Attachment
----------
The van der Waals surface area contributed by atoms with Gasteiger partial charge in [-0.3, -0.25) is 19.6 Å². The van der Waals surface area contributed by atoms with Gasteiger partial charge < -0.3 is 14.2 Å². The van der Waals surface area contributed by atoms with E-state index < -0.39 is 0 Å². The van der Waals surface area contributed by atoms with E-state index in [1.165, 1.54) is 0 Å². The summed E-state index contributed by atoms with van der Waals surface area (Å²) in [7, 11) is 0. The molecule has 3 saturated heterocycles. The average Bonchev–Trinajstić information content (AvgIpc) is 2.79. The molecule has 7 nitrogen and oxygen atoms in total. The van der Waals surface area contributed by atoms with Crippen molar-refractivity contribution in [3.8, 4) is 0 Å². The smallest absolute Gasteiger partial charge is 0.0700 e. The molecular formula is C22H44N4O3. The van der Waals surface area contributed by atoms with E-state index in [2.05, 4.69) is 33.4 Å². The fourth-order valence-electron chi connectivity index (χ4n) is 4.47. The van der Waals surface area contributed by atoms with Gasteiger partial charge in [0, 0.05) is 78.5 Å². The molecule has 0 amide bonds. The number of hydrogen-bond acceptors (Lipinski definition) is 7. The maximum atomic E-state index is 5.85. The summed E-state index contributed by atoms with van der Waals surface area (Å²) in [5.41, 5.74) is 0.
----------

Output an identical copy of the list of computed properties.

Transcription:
The van der Waals surface area contributed by atoms with Gasteiger partial charge in [-0.3, -0.25) is 19.6 Å². The van der Waals surface area contributed by atoms with Gasteiger partial charge < -0.3 is 14.2 Å². The van der Waals surface area contributed by atoms with E-state index < -0.39 is 0 Å². The van der Waals surface area contributed by atoms with E-state index in [1.165, 1.54) is 0 Å². The summed E-state index contributed by atoms with van der Waals surface area (Å²) in [7, 11) is 0. The molecule has 3 saturated heterocycles. The average Bonchev–Trinajstić information content (AvgIpc) is 2.79. The molecule has 7 nitrogen and oxygen atoms in total. The van der Waals surface area contributed by atoms with Crippen molar-refractivity contribution in [3.8, 4) is 0 Å². The smallest absolute Gasteiger partial charge is 0.0700 e. The molecular formula is C22H44N4O3. The van der Waals surface area contributed by atoms with E-state index in [2.05, 4.69) is 33.4 Å². The fourth-order valence-electron chi connectivity index (χ4n) is 4.47. The van der Waals surface area contributed by atoms with Gasteiger partial charge in [0, 0.05) is 78.5 Å². The molecule has 0 amide bonds. The number of hydrogen-bond acceptors (Lipinski definition) is 7. The maximum atomic E-state index is 5.85. The summed E-state index contributed by atoms with van der Waals surface area (Å²) in [5.41, 5.74) is 0.